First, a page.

Luxembourg, 17 June 2020 – Luxembourg’s sovereign pension fund (Fonds de Compensation, FDC) continues to steadily invest in Shell, Total, BP, Chevron, Equinor, Fortum and other fossil fuel corporations, despite claiming to be “green”. 

A Greenpeace Luxembourg analysis of the 2019 annual report of FDC’s investments shows a stark contrast with the sovereign funds’ public claims that large parts of the 19 billion euros from private-sector employees’ contributions meet sustainable and socially responsible investment criteria. Greenpeace condemns this greenwashing tactic and calls on the Bettel government and lawmakers to take immediate action to divest public money from polluting corporations. 

The FDC invested more than 256 million euros in some of the world’s largest coal companies[1] in 2019 alone. Similarly, some of the allegedly “sustainably managed” sub-funds, including several of the ESG-labeled sub-funds, invested in some of the biggest global polluters.[2]

The Fonds de Compensation is trying to jump on the responsible and green finance bandwagon, but it is actually increasing its investments in climate-damaging operations that impact human rights. You cannot have it both ways,” said Martina Holbach, Climate and Finance Campaigner at Greenpeace Luxembourg. “Continuing to invest in fossil fuels while claiming to be ‘green’ is an insult to common sense and incompatible with sustainable investment. Polluting corporations like Shell or Total have failed to align their business strategy with the imminent need to protect communities and the planet from runaway climate change. Betting our pensions in such investments is totally unacceptable.

The Luxembourgish government ratified the Paris Agreement and has made unequivocal public commitments to implement clear sustainable and green investment guidelines for the FDC.[3] However, the government also failed to establish a solid base to divest public money from fossil fuels as part of the National Energy and Climate Action Plan. 

The government is on a greenwashing campaign that turns a blind eye on the practices of the sovereign pension fund. The FDC’s asset managers have free reign to label coal and oil investments green, it simply doesn’t add up. Individuals and companies in Luxembourg are expected to act on climate change, but the pension fund is allowed to continue shirking any accountability,” said Myrna Koster, Climate Justice Campaigner at Greenpeace Luxembourg. “In the face of the FDC’s negligence, Greenpeace calls on the Bettel government to walk the talk and to finally act.“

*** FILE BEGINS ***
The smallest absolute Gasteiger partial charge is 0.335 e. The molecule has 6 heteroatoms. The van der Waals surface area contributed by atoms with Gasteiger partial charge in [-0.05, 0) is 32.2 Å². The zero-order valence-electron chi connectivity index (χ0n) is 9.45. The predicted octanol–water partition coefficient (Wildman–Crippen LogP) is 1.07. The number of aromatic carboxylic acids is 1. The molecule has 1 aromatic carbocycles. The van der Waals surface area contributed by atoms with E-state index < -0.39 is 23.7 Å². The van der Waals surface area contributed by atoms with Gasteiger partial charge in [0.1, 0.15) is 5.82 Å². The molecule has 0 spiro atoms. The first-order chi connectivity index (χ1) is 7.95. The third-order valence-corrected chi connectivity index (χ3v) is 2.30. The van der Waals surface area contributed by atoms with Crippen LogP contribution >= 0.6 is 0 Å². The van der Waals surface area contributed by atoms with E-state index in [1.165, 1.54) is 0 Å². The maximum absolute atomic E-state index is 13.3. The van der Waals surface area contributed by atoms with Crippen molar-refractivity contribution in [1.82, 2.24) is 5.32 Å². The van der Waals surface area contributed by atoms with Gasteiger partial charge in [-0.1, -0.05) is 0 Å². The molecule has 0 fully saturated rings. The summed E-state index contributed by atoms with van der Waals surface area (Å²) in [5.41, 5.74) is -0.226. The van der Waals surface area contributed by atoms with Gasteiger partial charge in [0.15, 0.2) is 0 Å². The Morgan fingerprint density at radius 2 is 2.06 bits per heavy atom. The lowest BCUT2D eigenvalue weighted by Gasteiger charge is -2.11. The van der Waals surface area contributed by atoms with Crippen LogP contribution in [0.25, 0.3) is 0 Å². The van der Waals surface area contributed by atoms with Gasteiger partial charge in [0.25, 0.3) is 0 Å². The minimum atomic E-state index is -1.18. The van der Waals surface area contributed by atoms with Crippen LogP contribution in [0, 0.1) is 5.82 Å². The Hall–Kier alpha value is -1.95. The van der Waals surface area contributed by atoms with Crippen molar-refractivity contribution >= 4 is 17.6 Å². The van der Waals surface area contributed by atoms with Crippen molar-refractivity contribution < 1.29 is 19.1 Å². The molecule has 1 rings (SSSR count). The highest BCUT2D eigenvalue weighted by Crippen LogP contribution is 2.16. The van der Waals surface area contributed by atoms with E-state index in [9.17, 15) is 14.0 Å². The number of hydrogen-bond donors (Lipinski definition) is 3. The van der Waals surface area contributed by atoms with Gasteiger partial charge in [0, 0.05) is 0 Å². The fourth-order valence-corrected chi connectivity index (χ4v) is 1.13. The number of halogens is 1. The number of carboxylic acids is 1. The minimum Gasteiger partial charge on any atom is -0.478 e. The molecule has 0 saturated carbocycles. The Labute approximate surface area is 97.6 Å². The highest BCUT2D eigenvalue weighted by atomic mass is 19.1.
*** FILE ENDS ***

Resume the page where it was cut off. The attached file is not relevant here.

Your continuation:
[1] Screening against the Global Coal Exit List (GCEL) revealed that the FDC’s 2019 investments into major coal companies increased by 21% from the previous year. Compared to 2015, FDC’s investments in the world’s largest coal companies have grown by more than 60%. In 2019, the FDC also increased its investments in the so-called Carbon Majors, the list of active climate polluters including ExxonMobil, Shell, BHP Billiton and Gazprom that are linked to 71% of industrial greenhouse gas emissions since 1988.

[2] In 2019, the FDC’s investments were divided into 24 sub-funds, each one managed by different fund managers. According to the FDC, 10 of the 24 sub-funds were managed following a sustainable approach defined by the respective fund manager; 6 of the sub-funds were granted an ESG-label by the Luxembourg labelling association Luxflag. An analysis revealed that 6 of the 10 sub-funds managed according to a self-described sustainable approach and 4 out of the 6 ESG-labeled sub-funds invested into major coal, oil and gas companies as well as into car manufacturers, utilities, airlines and other carbon-intensive companies. Sub-fund managers include Axa, Allianz Global Investors, HSBC, Amundi, Robeco and KBIGI. Additionally, a designated ‘Green Bond’ sub-fund invested into coal majors like Enel and Southern Power as well as into carbon-intensive utilities like E.on and Engie.

[3] Coalition agreement 2018-2023, page 108